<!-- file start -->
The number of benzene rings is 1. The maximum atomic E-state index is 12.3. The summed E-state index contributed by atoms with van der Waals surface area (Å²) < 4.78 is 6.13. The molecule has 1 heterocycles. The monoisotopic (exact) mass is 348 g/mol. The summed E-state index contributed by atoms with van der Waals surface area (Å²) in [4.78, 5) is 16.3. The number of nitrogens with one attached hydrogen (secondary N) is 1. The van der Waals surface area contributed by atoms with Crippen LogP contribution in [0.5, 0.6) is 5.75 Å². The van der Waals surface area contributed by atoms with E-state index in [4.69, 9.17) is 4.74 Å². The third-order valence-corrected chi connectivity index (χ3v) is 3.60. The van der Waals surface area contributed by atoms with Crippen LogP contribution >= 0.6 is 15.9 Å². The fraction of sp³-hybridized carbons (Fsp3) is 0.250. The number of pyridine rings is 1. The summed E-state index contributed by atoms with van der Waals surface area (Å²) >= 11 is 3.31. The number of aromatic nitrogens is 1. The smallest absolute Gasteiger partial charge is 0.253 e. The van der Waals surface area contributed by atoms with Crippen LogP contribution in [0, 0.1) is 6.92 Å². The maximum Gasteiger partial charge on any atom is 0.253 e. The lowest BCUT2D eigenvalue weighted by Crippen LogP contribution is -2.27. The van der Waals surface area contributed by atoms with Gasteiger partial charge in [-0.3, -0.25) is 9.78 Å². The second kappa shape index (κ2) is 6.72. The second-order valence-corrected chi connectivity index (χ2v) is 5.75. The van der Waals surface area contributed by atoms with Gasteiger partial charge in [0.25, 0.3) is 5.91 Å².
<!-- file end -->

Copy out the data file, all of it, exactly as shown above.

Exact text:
The number of benzene rings is 1. The maximum atomic E-state index is 12.3. The summed E-state index contributed by atoms with van der Waals surface area (Å²) < 4.78 is 6.13. The molecule has 1 heterocycles. The monoisotopic (exact) mass is 348 g/mol. The summed E-state index contributed by atoms with van der Waals surface area (Å²) in [4.78, 5) is 16.3. The number of nitrogens with one attached hydrogen (secondary N) is 1. The van der Waals surface area contributed by atoms with Crippen LogP contribution in [0.5, 0.6) is 5.75 Å². The van der Waals surface area contributed by atoms with E-state index in [4.69, 9.17) is 4.74 Å². The third-order valence-corrected chi connectivity index (χ3v) is 3.60. The van der Waals surface area contributed by atoms with Crippen LogP contribution >= 0.6 is 15.9 Å². The fraction of sp³-hybridized carbons (Fsp3) is 0.250. The number of pyridine rings is 1. The summed E-state index contributed by atoms with van der Waals surface area (Å²) >= 11 is 3.31. The number of aromatic nitrogens is 1. The smallest absolute Gasteiger partial charge is 0.253 e. The van der Waals surface area contributed by atoms with Crippen LogP contribution in [0, 0.1) is 6.92 Å². The maximum Gasteiger partial charge on any atom is 0.253 e. The lowest BCUT2D eigenvalue weighted by Crippen LogP contribution is -2.27. The van der Waals surface area contributed by atoms with Gasteiger partial charge in [-0.3, -0.25) is 9.78 Å². The second kappa shape index (κ2) is 6.72. The second-order valence-corrected chi connectivity index (χ2v) is 5.75. The van der Waals surface area contributed by atoms with Gasteiger partial charge in [0.25, 0.3) is 5.91 Å².